The past two years have seen almost constant change in Google’s algorithm. They just changed it again. This change is very welcome. Google’s core algorithm is a never-ending process. As soon as it has finished calculating the rankings of all the Web pages in the world it starts all over again. After the algorithm has given every page a ranking, Google then applies “filters,” which adjust the rankings of every page either up or down. The two important filters that command everyone’s attention are Panda and Penguin. Penguin judges pages for the quality of the links that point to it and Panda judges the quality of a page’s content. There have been big movements on Panda over the past week, and you may find that the rankings of your law firm’s website pages have suddenly adjusted. Search Engine Journal and Search Engine Land spotted these moves. Search Engine Roundtable gives us the techie angle on the changes and Moz Blog has a nice trick you can use to manipulate rankings if you have a large law firm.
Here is the top story about recent changes in rankings. If you noticed the rankings of your law firm’s site judder over the last week, don’t worry – everyone went through it. As ever, Google didn’t give any warnings that it had changed its core algorithm, but the rankings of so many pages changed that it raised a lot of chatter on the Webmaster message boards. This recalculation was not just a regular rerun of the algorithm because a lot of rankings shuffled significantly. This leads the experts to surmise that Google has changed its algorithm. This topic makes everyone jumpy because we were all holding our breath for a run of the rarely applied Penguin filter. It wasn’t Penguin.
A week after the article above, this notification was put out by Search Engine Roundtable. The search engine seems to have been experimenting with its core algorithm over the week because everyone’s rankings have been up and down like a yoyo. Did your law firm’s pages bounce around Google’s results pages? Note a second confirmation from the high Gods of Google that this was not a Penguin visitation.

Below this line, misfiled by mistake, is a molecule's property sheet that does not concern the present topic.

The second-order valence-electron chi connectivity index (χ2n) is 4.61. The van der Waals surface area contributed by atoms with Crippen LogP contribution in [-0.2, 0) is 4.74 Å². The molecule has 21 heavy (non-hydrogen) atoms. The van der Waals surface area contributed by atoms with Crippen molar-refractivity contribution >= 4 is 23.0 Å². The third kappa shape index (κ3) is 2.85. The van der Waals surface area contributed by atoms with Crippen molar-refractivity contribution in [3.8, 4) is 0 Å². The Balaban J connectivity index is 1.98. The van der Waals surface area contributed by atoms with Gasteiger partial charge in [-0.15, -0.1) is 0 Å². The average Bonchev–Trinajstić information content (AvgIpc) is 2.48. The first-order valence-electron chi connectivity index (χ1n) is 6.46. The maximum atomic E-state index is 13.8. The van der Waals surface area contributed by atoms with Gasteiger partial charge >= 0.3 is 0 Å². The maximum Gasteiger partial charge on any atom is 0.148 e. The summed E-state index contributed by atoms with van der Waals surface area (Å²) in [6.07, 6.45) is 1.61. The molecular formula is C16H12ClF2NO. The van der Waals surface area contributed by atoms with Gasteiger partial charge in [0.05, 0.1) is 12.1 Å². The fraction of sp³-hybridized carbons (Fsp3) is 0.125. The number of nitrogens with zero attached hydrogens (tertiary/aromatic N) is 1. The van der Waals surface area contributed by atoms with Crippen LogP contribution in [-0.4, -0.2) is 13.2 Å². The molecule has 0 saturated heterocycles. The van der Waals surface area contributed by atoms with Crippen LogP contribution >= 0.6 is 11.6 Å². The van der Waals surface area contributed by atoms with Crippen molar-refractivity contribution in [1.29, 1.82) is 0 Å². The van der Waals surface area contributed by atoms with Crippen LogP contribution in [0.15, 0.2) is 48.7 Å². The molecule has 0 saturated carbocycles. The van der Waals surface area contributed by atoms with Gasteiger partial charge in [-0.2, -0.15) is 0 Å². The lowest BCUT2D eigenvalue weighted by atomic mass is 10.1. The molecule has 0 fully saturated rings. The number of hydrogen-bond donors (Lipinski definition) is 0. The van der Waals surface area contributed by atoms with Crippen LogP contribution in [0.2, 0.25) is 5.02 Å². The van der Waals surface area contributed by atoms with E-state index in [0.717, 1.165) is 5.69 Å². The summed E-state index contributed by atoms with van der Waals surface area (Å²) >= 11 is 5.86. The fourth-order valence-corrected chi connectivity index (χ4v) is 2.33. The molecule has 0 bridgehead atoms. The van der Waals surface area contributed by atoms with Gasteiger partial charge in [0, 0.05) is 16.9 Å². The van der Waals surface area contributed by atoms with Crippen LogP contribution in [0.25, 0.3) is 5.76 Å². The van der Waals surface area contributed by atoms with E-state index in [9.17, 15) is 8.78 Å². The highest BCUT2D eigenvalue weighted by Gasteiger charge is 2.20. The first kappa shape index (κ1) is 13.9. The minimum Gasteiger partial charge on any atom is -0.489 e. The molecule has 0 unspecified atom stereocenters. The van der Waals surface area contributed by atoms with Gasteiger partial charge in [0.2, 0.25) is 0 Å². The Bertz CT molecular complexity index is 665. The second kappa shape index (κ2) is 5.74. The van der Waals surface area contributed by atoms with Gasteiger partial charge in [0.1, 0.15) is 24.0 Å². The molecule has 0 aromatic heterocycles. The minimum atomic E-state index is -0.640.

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Aha! Now we know. It wasn’t Penguin, it was Panda. Panda is now officially not a filter, it has merged into the core algorithm. This is actually good news. Google runs its filters very rarely. So if you got a penalty on your law firm’s rankings from Panda or Penguin, you used to have to wait ages for any good work you did cleaning up your act for the next run of the filter to absolve you. Panda will now run almost constantly along with the main ranking calculations. This will make it a lot easier for you to experiment with your content – you will get much faster feedback on whether it is a rankings winner or a loser.
This story is a little bit confusing. It could be a good thing. We have all been informed that Panda is now a part of the core algorithm, but Penguin is not. However, reading between the lines, the news here may be that Penguin could be made redundant. Google insider John Mueller announced that the algorithm now blocks the passage of ranking points from one page to another, if the site containing the link seems a little spammy. Penguin’s task is to smite the pages that are pointed to by bad links and cherish those with good backlinks. However, if Google is just ignoring links from bad sites, then who needs Penguin? This change may be the reason for the big ranking changes you may have seen for your law firm’s site over the past week, and it also hints that the Penguin roll out that everyone is waiting for may never come.
If your law firm is very big and generates a lot of result page-worth pages, you may feel frustrated that a lot of them never appear in Google. They seem to have been dropped from the list and Google arbitrarily picks a few representative pages for your firm’s presence in the list. This article explains a nifty trick you can use to override the limiting factor. All those other pages exist in Google’s index, you just have to use guile to force the search engine to show them in results pages.